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Chase sold Loan to Select Portfolio Servicing Inc (SPS)

Discussion in 'Foreclosures' started by kitkat01, Aug 2, 2013.

  1. kitkat01

    kitkat01 LoanSafe Member

    I just received a letter from SPS that they are now my loan servicer, and Chase sold them my loan. I received it yesterday and they started servicing my loan as of 08/01/13, which was yesterday. Ok, same day notice... that doesn't look good for a start. I did not receive anything from Chase either. So here's my situation and I am currently NOT in foreclosure status with Chase but I am behind on my payments by like 2 months. I make sure I make payments and not get behind by 90 days because that's when they can start foreclosure. I was on a repayment plan and got behind so it was broken.. anyways, that's a long story but I am going to KEEP my house. No 2nd on the house anymore, we took care of that so I am not going to lose my house because of this bad servicing company. I was fine with Chase but it is what it is. So I only have 1 loan, and owe $730K but I am behind 2 months. 1st question is, how does this new services handle that and are they aggressive on their foreclosures? (anyone with experience with them, pls give me your input). 2nd, how are they with setting up repayment plan. I can try to setup a repayment plan with them, maybe their terms are better than Chase (?), Chase only lets you pay your behind payments within 12 months max.... if the new company allows more, I can probably handle that. 3rd, how are they with loan modifications? Based on what I've researched here, and online, they have tons and tons of complains and horrible in loan mods... Gosh, why did Chase sell them my loan? Anyone know if banks sells them only bad loans and then SPS will be aggressive in foreclosure??? HELP! Looks like I'm in for a ride. And there's no way I can pay them my 2 months behind up front, plus my normal payment... That's like 10K!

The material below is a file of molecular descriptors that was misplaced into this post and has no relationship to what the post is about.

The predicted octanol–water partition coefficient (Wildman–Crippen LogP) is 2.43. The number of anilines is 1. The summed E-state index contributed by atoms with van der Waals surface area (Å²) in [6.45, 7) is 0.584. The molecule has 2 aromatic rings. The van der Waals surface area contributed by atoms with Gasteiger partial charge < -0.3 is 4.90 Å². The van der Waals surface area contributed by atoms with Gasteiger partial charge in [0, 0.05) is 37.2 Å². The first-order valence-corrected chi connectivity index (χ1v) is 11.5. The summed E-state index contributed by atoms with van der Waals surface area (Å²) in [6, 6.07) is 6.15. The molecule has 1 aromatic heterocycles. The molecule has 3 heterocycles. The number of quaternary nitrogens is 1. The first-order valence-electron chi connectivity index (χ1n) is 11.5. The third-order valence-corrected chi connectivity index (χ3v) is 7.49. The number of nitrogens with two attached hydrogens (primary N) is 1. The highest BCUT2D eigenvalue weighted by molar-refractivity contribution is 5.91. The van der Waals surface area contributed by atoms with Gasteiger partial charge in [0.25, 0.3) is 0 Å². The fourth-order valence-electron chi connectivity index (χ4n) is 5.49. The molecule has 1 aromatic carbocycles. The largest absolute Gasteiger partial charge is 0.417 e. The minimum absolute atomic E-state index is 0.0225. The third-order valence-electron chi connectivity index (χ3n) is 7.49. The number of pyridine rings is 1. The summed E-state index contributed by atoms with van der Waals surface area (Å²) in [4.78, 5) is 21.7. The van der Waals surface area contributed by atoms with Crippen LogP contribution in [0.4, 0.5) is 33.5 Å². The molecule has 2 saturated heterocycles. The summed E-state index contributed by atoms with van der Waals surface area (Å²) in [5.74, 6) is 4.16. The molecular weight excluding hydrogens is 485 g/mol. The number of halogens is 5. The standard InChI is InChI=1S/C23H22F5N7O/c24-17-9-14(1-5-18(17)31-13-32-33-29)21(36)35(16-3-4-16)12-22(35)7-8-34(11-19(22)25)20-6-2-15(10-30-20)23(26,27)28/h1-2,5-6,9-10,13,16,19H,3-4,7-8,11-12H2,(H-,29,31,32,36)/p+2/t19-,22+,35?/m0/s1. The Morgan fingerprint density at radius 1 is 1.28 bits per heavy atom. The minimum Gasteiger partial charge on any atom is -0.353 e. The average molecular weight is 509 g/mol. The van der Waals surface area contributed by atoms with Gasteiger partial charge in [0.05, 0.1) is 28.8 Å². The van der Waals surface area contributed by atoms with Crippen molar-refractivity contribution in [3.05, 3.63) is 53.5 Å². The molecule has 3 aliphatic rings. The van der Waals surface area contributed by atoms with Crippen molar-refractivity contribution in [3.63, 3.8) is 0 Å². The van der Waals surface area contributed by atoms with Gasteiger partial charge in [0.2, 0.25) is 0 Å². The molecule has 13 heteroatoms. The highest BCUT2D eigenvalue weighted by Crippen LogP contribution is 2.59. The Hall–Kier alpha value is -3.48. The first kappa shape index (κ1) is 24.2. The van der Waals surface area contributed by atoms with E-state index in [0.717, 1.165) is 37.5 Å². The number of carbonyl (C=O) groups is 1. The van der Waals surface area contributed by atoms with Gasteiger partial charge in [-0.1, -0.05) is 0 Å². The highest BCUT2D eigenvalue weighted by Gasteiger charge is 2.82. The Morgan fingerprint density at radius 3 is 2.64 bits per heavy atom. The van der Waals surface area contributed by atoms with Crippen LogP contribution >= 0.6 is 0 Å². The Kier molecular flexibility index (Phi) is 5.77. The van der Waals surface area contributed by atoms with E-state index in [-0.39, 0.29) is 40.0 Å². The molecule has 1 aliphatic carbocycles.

2. kitkat01

    kitkat01 LoanSafe Member

    To add to my post... . I was approved for a Loan Mod by Chase back in 2010 and with a good interest rate of 2.?% interest up to 2015, and changes to a diff % but with a cap (max) and I was good with that.... Will SPS HAVE to honor this and I hope they don't change the approved terms. If they do, Is that ground for a lawsuit? Please advise. Thanks.
  3. TomEason

    TomEason LoanSafe Guide Staff Member


    Thanks for your post. If your Chase mod was a HAMP mod, and you're still "in good standing", any entity that acquires ownership of the loan is bound by that loan mod agreement (contract).
  4. kitkat01

    kitkat01 LoanSafe Member

    Hi Tom! I don't believe it's a HAMP because of the amount. I am positive it's most likely an in-house type modification. And if it's not a HAMP, where does that take me? Are they allowed to change the terms? Also, what about my question on being 2 months behind but making payments, have you heard of this company if they are aggressive on their foreclosure process or is the 3 month line mark work for everybody? Chase doesn't send out foreclosure letters I was told unless you're 3 months behind. not sure if that goes for all other banks. Btw - I'm in the state of CA.